If you do select the renovation route, here are some tips to guide you along the way:
Unless you’re planning on selling your house in the very near future, the renovations you choose should be for you – not a less than perfect compromise aimed at increasing the value of your home. Review the building plans until you’re absolutely sure that every aspect of the renovation is exactly what you want. Avoid the temptation to make costly and time-consuming changes during the process.
Builders and contractors should be selected with care; ask for references and check them carefully. Contribute your labour, where feasible, to help keep costs in line. Even if you decide to use an architect or general contractor as the project manager, you’ll still be required to make quick decisions about unexpected developments. Knowing the score will help you make the right choices.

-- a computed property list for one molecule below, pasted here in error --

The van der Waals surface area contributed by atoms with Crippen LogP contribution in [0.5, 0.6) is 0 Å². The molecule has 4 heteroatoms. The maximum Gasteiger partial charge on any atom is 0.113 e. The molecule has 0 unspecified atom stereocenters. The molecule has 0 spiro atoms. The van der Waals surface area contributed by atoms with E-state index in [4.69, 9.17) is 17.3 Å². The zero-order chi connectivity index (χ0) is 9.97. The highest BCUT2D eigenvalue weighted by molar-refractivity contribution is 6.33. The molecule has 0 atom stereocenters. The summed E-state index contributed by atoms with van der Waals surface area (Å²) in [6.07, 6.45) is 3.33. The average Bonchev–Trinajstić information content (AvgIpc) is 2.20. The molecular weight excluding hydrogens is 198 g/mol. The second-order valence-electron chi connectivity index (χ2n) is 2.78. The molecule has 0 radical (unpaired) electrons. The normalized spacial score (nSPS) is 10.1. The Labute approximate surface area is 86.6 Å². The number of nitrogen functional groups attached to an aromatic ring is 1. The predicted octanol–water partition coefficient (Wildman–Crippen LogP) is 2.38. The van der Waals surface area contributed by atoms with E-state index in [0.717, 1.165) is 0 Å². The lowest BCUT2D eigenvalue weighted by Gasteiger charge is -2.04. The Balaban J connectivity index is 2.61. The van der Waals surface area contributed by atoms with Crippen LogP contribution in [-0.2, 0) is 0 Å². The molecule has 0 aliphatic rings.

Set a realistic budget and do everything you can to stick to it. Keep a detailed running account of costs and constantly compare it to your budget. Small renovations can be funded from a line of credit, but larger projects my require construction financing – a bank loan based on an appraiser’s evaluation of the finished home, with money usually released at specific points during construction (usually at 35%, 70% and 95% completion). Be prepared to cover all interim costs until each construction milestone is met. It may be possible to use the new construction financing to replace an existing mortgage at a much lower interest rate. Be prepared by setting aside a contingency fund of at least 10 per cent.
This column is presented as a general source of information only and is not intended as a solicitation to buy or sell investments, nor is it intended to provide professional advice including, without limitation, investment, financial, legal, accounting or tax advice. For more information on this topic or on any other investment or financial matters, please contact your financial advisor.